It has signalled a clear intent that it is aiming for an outcome which
will enable Cameron to recommend a vote for Britain to stay in the EU.
has also launched a charm offensive with our partners. Before the June
European council, David Cameron met or spoke to every single one of his
opposite numbers individually. He invited the Commission president, Jean
Claude Juncker, to spend the weekend in Chequers. He has met the
president of the parliament, Martin Schulz, and the leaders of the
mainstream political groups. By all accounts this exercise has paid
dividends in terms of establishing a more positive and committed tone to
relationships than had been in evidence before the 2015 election.
Cameron is planning more bilateral contacts, as are other senior
ministers including the foreign secretary and chancellor, who is
exercising a strong grip on the negotiations.
There has been
repeated speculation about whether or not the government’s renegotiation
agenda requires treaty change. Cameron insists that it does, but with
little clarity about what he means in practice by this statement. The
government does not expect treaty change to be ratified in all member
states before a British referendum. However the government is exploring
some legally binding form of pre-commitment to treaty change. There are
precedents in the Danish protocol of 1992 and the Irish protocol of
2008. Both instruments contained legally binding assurances sufficient
to persuade the Danish and Irish electorates to approve treaty changes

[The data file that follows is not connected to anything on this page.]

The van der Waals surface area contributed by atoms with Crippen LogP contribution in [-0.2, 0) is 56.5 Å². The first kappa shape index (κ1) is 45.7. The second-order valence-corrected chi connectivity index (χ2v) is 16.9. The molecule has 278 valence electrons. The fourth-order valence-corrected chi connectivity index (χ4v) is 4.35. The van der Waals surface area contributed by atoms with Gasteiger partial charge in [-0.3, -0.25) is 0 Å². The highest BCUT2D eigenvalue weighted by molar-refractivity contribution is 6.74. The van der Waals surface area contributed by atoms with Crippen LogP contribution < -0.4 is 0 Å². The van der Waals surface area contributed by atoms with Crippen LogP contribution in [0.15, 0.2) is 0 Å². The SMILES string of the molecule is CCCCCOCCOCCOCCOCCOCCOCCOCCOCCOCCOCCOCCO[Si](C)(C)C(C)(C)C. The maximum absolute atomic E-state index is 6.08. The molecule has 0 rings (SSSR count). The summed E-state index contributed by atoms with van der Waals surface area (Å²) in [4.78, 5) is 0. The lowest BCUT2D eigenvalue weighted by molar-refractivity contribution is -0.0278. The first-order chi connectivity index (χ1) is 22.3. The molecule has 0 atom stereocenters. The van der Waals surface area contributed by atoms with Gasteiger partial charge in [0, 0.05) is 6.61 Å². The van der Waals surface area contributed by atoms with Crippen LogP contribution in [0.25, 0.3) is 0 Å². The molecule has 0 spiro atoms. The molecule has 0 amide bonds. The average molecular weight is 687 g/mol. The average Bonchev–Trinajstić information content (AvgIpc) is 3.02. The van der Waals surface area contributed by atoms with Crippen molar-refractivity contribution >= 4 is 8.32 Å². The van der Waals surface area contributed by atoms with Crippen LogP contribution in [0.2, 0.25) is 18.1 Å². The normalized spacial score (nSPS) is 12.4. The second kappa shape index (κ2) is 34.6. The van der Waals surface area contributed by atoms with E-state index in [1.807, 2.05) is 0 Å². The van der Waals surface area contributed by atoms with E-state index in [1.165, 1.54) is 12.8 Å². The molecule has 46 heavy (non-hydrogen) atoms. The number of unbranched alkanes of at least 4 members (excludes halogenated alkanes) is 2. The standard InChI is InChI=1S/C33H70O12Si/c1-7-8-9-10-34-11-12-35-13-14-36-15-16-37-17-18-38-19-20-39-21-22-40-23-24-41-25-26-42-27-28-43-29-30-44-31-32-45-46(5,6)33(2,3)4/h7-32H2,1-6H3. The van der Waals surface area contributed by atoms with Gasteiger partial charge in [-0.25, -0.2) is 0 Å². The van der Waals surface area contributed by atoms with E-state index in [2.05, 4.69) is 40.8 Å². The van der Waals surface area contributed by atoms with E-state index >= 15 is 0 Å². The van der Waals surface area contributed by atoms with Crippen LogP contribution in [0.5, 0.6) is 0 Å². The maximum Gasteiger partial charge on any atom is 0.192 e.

they had previously rejected in national referendums. However, these
legally binding guarantees were largely specific to the member state
concerned – though the Irish won a commitment that every member state
would continue to have its own commissioner, kyboshing earlier plans to
reduce the size of the commission. Nonetheless, it is difficult to
envisage how a legally binding protocol could embrace a significantly
wider agenda of treaty changes. For this would amount to a
pre-negotiation before they had gone through the proper procedures laid
down in the present treaties for a convention and intergovernmental
conference. The EU is a legally ingenious entity but it would be
difficult for our partners and the European parliament to go along with
such an approach.
One possibility is that the European
council might agree to issue a declaration setting out an agreed
direction of change. There have been many such declarations before, for
example the Laeken declaration of 2001 that set the agenda for the
constitutional convention and subsequent treaty negotiations. The
British stance has been relatively relaxed about such declarations in